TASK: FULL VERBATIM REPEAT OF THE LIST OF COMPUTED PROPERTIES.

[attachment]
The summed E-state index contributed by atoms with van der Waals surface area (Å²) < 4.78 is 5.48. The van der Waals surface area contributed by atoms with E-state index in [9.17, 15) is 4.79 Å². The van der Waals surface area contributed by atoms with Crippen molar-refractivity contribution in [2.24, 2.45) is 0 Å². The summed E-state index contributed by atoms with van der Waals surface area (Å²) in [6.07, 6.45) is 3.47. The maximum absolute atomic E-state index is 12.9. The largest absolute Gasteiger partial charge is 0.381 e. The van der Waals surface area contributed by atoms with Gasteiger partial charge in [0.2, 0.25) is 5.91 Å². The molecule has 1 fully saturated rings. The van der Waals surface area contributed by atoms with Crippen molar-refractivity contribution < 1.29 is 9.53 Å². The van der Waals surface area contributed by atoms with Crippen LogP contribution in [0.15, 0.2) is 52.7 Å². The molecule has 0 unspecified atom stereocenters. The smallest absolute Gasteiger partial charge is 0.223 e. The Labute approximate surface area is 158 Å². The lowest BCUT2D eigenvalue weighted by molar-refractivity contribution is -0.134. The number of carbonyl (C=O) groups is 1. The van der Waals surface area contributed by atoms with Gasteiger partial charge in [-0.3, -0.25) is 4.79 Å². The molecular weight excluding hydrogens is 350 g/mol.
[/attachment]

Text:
The summed E-state index contributed by atoms with van der Waals surface area (Å²) < 4.78 is 5.48. The van der Waals surface area contributed by atoms with E-state index in [9.17, 15) is 4.79 Å². The van der Waals surface area contributed by atoms with Crippen molar-refractivity contribution in [2.24, 2.45) is 0 Å². The summed E-state index contributed by atoms with van der Waals surface area (Å²) in [6.07, 6.45) is 3.47. The maximum absolute atomic E-state index is 12.9. The largest absolute Gasteiger partial charge is 0.381 e. The van der Waals surface area contributed by atoms with Gasteiger partial charge in [0.2, 0.25) is 5.91 Å². The molecule has 1 fully saturated rings. The van der Waals surface area contributed by atoms with Crippen molar-refractivity contribution < 1.29 is 9.53 Å². The van der Waals surface area contributed by atoms with Crippen LogP contribution in [0.15, 0.2) is 52.7 Å². The molecule has 0 unspecified atom stereocenters. The smallest absolute Gasteiger partial charge is 0.223 e. The Labute approximate surface area is 158 Å². The lowest BCUT2D eigenvalue weighted by molar-refractivity contribution is -0.134. The number of carbonyl (C=O) groups is 1. The van der Waals surface area contributed by atoms with Gasteiger partial charge in [-0.3, -0.25) is 4.79 Å². The molecular weight excluding hydrogens is 350 g/mol.